KOPPS is a fantastic band, and they're fronted by the amazing Patricia Patron. She's the kind of fiery front woman that we aspire to be in our minds. She's also a licensed therapist which makes her even cooler. We talked to her about mental health, their new song "Hott" and working with Joywave.
So, how did you get started in music?
KOPPS: I didn't really have a choice haha. JK I did BUT Both of my parents are musicians (not the crazy stage Mom kind) so I have been around music and live performance since I was born. I definitely had an in-born sort of interest and explored instruments and singing since I was very small. Also a huge music FAN for as long as I can remember and would listen rather obsessively. Most of us in the band had parents involved in music. Though Kyle just kind of picked it up on his own!
I love your song “Hott”, tell me about the meaning behind it?
KOPPS: “Hott” is a sexy push and pull sort of theme. When writing I envisioned a very sexually experienced person showing a not so experienced person how to “do it right” 🙂 The abrasive horn post chorus represents the hilarity that would ensue during a scenario of that nature.
I love Joywave. What was it like working with Daniel?
KOPPS: Daniel is obsessed with us so working with him is always a pleasure. We have similar tastes and humor and it has worked well for collabs of all kinds.
I love the concept of the video! What was your favorite part?
KOPPS: Without a doubt, the fan submitted videos performing the “Hott Trott” was our favorite part. People expressing themselves shamelessly when they might otherwise be too shy means we are doing our job and it is very special and inspiring to us!!
As a licensed therapist, why is important to talk about mental health in the music industry?
As a mental health advocate and a person who has worked in the field, as well as a musician, I think first and foremost talking about mental health openly as a person who has a platform helps to break down the stigma that still exists in 2018 around getting help. Even those who don’t have mental health diagnoses can benefit from having an unbiased support and someone to bounce ideas off of. As for musicians and mental health specifically, I believe there needs to be more discussion present around the topic of the unorthodox schedule and touring demands we face, and how mentally disorienting switching back and forth between “home” and “the road” can be. It is extremely taxing on many musicians who end up self medicating to deal with the weirdness of it all, and I don’t think people talk about it enough! Not only should more clinicians get familiar with this population and learn how to help, but more musicians should consider seeking help when everything just feels displaced.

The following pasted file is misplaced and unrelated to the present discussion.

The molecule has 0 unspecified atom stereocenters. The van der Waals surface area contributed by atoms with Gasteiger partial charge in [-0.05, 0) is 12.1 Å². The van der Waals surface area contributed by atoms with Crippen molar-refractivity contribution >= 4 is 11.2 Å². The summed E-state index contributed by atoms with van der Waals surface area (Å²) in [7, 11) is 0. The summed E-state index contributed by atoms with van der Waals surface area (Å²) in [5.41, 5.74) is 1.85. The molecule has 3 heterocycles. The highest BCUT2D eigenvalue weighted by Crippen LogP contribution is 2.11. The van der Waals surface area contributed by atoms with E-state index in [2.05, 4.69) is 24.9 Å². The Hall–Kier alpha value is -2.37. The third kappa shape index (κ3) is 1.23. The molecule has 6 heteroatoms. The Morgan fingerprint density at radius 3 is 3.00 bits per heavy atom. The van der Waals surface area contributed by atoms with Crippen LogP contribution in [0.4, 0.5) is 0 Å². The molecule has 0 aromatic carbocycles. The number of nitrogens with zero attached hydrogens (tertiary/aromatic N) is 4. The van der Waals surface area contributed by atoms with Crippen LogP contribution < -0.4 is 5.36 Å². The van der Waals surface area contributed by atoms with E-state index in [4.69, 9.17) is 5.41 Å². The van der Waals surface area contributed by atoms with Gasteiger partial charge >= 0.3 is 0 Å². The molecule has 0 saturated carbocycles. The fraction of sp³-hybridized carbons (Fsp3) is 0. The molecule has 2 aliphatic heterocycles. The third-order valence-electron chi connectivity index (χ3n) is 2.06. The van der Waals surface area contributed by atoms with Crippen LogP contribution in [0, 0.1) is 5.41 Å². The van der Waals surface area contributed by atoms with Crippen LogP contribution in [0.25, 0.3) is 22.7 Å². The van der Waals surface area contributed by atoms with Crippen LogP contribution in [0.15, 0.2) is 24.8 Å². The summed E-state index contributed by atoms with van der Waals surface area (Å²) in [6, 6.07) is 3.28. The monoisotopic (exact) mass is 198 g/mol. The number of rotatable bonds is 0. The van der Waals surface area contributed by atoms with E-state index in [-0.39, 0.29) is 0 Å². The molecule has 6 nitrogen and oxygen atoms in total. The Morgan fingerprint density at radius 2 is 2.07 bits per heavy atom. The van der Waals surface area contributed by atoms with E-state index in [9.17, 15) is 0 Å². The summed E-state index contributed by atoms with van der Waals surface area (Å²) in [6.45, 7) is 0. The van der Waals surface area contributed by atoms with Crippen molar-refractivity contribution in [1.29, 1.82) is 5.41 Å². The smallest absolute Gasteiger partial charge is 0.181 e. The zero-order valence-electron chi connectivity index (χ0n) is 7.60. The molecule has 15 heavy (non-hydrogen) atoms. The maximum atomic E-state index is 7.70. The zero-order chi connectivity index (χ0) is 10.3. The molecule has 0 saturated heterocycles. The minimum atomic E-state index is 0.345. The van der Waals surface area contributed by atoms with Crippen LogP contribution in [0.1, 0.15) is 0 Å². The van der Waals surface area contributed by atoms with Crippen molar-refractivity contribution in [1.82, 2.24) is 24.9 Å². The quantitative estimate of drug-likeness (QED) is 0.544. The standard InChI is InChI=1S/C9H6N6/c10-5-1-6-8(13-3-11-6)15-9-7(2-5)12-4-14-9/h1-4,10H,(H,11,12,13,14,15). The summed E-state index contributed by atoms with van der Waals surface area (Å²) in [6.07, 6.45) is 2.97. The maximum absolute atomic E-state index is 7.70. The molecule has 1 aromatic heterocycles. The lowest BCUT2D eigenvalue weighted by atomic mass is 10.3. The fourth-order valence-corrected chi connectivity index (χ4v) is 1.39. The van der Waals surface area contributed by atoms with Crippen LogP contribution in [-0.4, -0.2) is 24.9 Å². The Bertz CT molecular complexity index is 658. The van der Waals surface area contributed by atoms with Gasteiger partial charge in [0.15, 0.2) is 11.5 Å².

How does that affect your songwriting and your music?
KOPPS: Tremendously. My work has taught me so much about how humans cope with (or don’t cope with) a vast array of issues. Certain life stories I have heard can influence my writing, sometimes you can find yourself writing from the perspective of a person who has a particular problem, etc. I feel lucky, as my exposure to others in a very vulnerable way has allowed me to tap deeply into emotions other than my own and understand them in a way that some do not. Moreover, our message to our fans to let go of the opinions of others and be yourself unapologetically, in a way comes from witnessing many clients caged by societal expectations, living unhappy lives because of the things they think they “should” be doing, instead of what actually makes them happy. On a micro level, we want to encourage people to let go, dance, be free. On a macro level, we are encouraging people to stop doing the things that make them unhappy. Leave those things behind at all costs. Remember daily that you have one life to live, and live it. Laugh your ass off all the way to your grave.
What’s your best piece of advice for young women?
KOPPS: It might take time and it might take heartbreaks of a few kinds, but please, please know that things will get better. If you open yourself up you will learn who you are. Focus on recognizing your self worth above all else. Do not accept sub par treatment from others. As a person who once struggled with low self esteem as a teen girl, I know that it is possible to change your thinking and build your life off of a foundation of confidence. As cliche as it sounds, it really does start with you. The way you view yourself trickles down to those around you. Everyone has something to offer themselves and the world, the challenge is being able to see what’s in front of you. It takes some time<3